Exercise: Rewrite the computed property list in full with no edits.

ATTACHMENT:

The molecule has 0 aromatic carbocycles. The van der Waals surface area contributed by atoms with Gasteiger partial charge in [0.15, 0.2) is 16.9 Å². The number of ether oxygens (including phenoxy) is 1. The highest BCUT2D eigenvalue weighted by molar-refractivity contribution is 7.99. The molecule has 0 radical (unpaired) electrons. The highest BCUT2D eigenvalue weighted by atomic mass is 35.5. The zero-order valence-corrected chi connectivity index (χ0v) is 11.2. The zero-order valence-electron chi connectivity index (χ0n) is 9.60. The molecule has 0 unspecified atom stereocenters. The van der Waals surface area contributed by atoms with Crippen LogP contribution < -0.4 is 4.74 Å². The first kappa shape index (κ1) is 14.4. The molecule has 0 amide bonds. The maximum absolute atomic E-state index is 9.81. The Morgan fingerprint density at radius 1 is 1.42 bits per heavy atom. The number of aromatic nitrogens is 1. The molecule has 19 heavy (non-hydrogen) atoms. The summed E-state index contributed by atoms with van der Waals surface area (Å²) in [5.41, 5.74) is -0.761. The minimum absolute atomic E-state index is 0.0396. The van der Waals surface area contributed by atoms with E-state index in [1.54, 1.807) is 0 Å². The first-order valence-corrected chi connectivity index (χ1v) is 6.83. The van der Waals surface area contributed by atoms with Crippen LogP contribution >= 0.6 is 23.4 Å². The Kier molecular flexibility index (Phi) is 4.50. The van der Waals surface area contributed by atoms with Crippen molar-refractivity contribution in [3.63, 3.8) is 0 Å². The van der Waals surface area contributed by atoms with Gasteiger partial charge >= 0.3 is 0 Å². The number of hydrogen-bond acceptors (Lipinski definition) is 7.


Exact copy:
The molecule has 0 aromatic carbocycles. The van der Waals surface area contributed by atoms with Gasteiger partial charge in [0.15, 0.2) is 16.9 Å². The number of ether oxygens (including phenoxy) is 1. The highest BCUT2D eigenvalue weighted by molar-refractivity contribution is 7.99. The molecule has 0 radical (unpaired) electrons. The highest BCUT2D eigenvalue weighted by atomic mass is 35.5. The zero-order valence-corrected chi connectivity index (χ0v) is 11.2. The zero-order valence-electron chi connectivity index (χ0n) is 9.60. The molecule has 0 unspecified atom stereocenters. The van der Waals surface area contributed by atoms with Crippen LogP contribution < -0.4 is 4.74 Å². The first kappa shape index (κ1) is 14.4. The molecule has 0 amide bonds. The maximum absolute atomic E-state index is 9.81. The Morgan fingerprint density at radius 1 is 1.42 bits per heavy atom. The number of aromatic nitrogens is 1. The molecule has 19 heavy (non-hydrogen) atoms. The summed E-state index contributed by atoms with van der Waals surface area (Å²) in [5.41, 5.74) is -0.761. The minimum absolute atomic E-state index is 0.0396. The van der Waals surface area contributed by atoms with E-state index in [1.54, 1.807) is 0 Å². The first-order valence-corrected chi connectivity index (χ1v) is 6.83. The van der Waals surface area contributed by atoms with Crippen LogP contribution >= 0.6 is 23.4 Å². The Kier molecular flexibility index (Phi) is 4.50. The van der Waals surface area contributed by atoms with Crippen molar-refractivity contribution in [3.63, 3.8) is 0 Å². The van der Waals surface area contributed by atoms with Gasteiger partial charge >= 0.3 is 0 Å². The number of hydrogen-bond acceptors (Lipinski definition) is 7.